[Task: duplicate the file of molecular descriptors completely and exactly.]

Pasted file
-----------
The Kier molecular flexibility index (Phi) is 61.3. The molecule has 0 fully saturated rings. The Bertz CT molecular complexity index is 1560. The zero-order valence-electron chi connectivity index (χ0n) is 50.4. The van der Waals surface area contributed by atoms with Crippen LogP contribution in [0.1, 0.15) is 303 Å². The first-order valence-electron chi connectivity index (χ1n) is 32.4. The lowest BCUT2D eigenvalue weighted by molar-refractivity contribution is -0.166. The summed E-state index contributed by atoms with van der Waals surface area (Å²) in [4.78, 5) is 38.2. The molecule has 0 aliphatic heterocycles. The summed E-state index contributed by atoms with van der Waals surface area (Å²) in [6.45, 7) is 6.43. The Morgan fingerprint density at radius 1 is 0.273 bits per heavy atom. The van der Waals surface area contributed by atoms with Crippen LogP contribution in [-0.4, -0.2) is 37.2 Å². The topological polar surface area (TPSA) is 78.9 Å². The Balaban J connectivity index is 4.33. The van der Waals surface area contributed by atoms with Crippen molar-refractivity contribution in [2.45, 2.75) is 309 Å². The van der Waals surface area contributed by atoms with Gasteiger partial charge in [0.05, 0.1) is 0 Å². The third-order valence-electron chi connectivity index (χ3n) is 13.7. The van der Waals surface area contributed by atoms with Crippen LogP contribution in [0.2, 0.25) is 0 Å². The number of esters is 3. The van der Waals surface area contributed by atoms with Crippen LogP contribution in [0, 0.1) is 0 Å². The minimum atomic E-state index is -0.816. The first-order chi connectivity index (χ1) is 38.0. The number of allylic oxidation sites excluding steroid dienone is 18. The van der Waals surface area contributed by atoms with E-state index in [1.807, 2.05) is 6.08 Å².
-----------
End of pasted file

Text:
The Kier molecular flexibility index (Phi) is 61.3. The molecule has 0 fully saturated rings. The Bertz CT molecular complexity index is 1560. The zero-order valence-electron chi connectivity index (χ0n) is 50.4. The van der Waals surface area contributed by atoms with Crippen LogP contribution in [0.1, 0.15) is 303 Å². The first-order valence-electron chi connectivity index (χ1n) is 32.4. The lowest BCUT2D eigenvalue weighted by molar-refractivity contribution is -0.166. The summed E-state index contributed by atoms with van der Waals surface area (Å²) in [4.78, 5) is 38.2. The molecule has 0 aliphatic heterocycles. The summed E-state index contributed by atoms with van der Waals surface area (Å²) in [6.45, 7) is 6.43. The Morgan fingerprint density at radius 1 is 0.273 bits per heavy atom. The van der Waals surface area contributed by atoms with Crippen LogP contribution in [-0.4, -0.2) is 37.2 Å². The topological polar surface area (TPSA) is 78.9 Å². The Balaban J connectivity index is 4.33. The van der Waals surface area contributed by atoms with Crippen molar-refractivity contribution in [2.45, 2.75) is 309 Å². The van der Waals surface area contributed by atoms with Gasteiger partial charge in [0.05, 0.1) is 0 Å². The third-order valence-electron chi connectivity index (χ3n) is 13.7. The van der Waals surface area contributed by atoms with Crippen LogP contribution in [0.2, 0.25) is 0 Å². The number of esters is 3. The van der Waals surface area contributed by atoms with Crippen LogP contribution in [0, 0.1) is 0 Å². The minimum atomic E-state index is -0.816. The first-order chi connectivity index (χ1) is 38.0. The number of allylic oxidation sites excluding steroid dienone is 18. The van der Waals surface area contributed by atoms with E-state index in [1.807, 2.05) is 6.08 Å².